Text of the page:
Hi. It’s me.
I’m a human being who sometimes writes editorials like this one. Late middle-aged guy, 55, married, four kids in the family, kids that are now spread well across the country and making their own lives, no one living at home in the spare room just right now.
I try to take care of myself. I fail, often. I eat too many unhealthy things, pretend I don’t drink too much, make promises to myself about fitness and stress, tell the doctor things that are mostly the truth (perhaps shined up a bit more than they should be for legitimate diagnosis).
"The very first that he would have known that I was even there was the soft thump of his car hitting middle-aged me."
For my family, I think, the most important thing is that I’m reachable; they can message me, call me if they need help. I’d like them to always be able to do that — well, at least I hope they can until they’re safely and fully on their feet. I know they think a lot of my advice is old-guy stuff. I remember thinking exactly the same thing about my father when I was the same age my kids are.
Last Thursday, walking home, I was in a crosswalk when a taxicab made a right turn directly in front of me — if I hadn’t stopped quickly, he would have hit me. He didn’t see me. I know that because I was on the driver’s side of his cab, and the cellphone he was holding up and looking at was in his right hand, so that he was looking away from me. The very first that he would have known that I was even there was the soft thump of his car hitting middle-aged me.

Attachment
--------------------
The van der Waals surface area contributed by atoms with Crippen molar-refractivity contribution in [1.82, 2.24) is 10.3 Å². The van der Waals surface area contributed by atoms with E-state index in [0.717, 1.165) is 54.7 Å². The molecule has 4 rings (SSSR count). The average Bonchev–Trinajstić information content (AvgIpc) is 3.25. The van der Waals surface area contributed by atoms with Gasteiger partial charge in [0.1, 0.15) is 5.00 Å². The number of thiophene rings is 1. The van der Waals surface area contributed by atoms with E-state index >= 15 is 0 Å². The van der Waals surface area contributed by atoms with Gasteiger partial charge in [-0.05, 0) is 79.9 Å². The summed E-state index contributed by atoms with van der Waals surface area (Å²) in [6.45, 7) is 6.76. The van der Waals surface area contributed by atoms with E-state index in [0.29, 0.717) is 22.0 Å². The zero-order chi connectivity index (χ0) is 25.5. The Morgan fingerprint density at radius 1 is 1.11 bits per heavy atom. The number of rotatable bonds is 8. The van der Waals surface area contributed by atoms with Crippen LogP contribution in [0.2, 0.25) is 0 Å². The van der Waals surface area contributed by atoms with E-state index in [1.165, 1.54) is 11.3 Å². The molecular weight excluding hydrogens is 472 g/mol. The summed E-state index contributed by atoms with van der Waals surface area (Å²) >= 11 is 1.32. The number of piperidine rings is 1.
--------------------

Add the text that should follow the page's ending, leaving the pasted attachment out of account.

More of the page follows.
Twenty minutes later, at another crosswalk, I was already off the curb and on the white lines when the car next to me jumped into traffic: it was a young guy, by which I mean younger than me, wearing a business suit and driving an Audi sedan. By then, it was dark, the early dark of mid-winter, and in that darkness, I could see the smart phone in his hand, brightly lit in the dark of the car, and I could see the angle of his face, turned down, his eyes locked on the small screen. Only the fact that I was paying attention — already jumpy from near-miss No. 1 — kept him from hitting me. I’m certain he never did see me.
Tuesday, I stepped in front of a mid-sized SUV stopped at a traffic light, its driver face-down in the all-important world of her phone as her car continued to roll slowly forward into the intersection, pressing against the side of my leg.
She waved an embarrassed apology. Drove quickly away when the light changed.
It’s me. A human being.
Sooner or later, you’re going to kill or injure me. For a text message.
Will it really be worth it?